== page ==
Critics’ Picks

Bill Cunningham, Untitled, New York City, 1979–81,gelatin silver print, 10 x 8".

Bill Cunningham, Untitled, New York City, 1979–81,
gelatin silver print, 10 x 8".

New York

Bill Cunningham

Bruce Silverstein Gallery
529 West 20th Street Third Floor
September 26–November 21, 2020

For decades, many turned straight to the style section of the New York Times’ Sunday edition to pore over the vast arrays of tiny images the ubiquitous photographer Bill Cunningham shot at galas, at couture shows, at art galleries, and alfresco, celebrating the twin pillars of high and low society: fashion and fame. He had a knack for catching his comely subjects—whether the well-born and powerful or the chicest of the hoi polloi—unawares, mid-sentence, -gesture, -stride, and -kiss, imbuing his weekly offerings with the frenetic energy of the day.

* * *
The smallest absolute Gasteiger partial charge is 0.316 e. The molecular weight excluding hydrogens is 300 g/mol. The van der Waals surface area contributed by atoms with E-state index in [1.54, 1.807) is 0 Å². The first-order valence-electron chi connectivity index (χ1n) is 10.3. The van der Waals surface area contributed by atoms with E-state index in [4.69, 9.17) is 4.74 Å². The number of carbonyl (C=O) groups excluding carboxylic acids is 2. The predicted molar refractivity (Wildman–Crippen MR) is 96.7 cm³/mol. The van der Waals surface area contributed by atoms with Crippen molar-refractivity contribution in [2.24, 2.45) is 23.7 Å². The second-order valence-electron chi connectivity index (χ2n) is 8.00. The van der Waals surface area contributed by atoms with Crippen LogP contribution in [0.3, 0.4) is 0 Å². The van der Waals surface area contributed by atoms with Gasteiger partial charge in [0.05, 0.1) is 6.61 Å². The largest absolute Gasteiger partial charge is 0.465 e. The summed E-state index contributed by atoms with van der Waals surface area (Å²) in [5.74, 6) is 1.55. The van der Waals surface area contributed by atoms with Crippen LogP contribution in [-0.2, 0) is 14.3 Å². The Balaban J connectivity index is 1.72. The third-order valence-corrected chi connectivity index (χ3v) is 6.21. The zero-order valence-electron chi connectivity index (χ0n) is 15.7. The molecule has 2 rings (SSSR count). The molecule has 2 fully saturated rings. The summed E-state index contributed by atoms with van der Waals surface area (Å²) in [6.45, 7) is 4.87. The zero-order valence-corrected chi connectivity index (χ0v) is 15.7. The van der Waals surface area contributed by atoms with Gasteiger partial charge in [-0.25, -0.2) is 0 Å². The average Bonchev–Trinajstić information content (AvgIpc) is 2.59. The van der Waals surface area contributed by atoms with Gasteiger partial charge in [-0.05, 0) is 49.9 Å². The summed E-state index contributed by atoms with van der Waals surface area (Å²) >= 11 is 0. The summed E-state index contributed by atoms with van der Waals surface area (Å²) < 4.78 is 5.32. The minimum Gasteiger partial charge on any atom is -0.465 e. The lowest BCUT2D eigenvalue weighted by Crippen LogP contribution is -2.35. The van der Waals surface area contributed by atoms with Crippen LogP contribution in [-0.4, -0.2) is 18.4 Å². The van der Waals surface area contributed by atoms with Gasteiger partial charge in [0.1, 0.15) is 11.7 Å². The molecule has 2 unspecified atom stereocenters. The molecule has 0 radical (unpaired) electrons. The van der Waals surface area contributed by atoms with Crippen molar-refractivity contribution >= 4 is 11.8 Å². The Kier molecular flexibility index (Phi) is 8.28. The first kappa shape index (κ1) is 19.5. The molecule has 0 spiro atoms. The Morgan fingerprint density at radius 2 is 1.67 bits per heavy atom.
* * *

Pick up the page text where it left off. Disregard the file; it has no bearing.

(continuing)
“New York, New York” is an ebullient show that focuses on Cunningham’s street photography, where he reveled in picking from the crowd what he discerned, often prophetically, as trends in style and culture, as well as the odd celebrity. Among the eighty-plus photographs featured here, we see punkish Mudd Club denizens, Keith Haring tagging a window, Central Park roller skaters, a leggy Pat Cleveland toting a Fiorucci shopping bag, a grinning blue-blooded school girl in white gloves, the deadpan stares of cabaret artists Joey Arias and Klaus Nomi, clusters of decked-out dowagers from the Upper East Side, and spiffy men in fur coats and leather trousers. These uniforms and poses, now relics of New York’s second Gilded Age, are loaded with references to social history. Bridging the generation gap is a beaming Anna Wintour—who often said, “We all get dressed for Bill”—framed by two men in black tie. In the spirit of Garry Winogrand’s 1975 “Women are Beautiful” series and Malick Sidibé’s exquisite portraits of elegant Malian nightclub habitués from the 1960s and ’70s, the best of Cunningham possesses a timeless joie de vivre, a reverence for personal expression, and a healthy dose of voyeurism.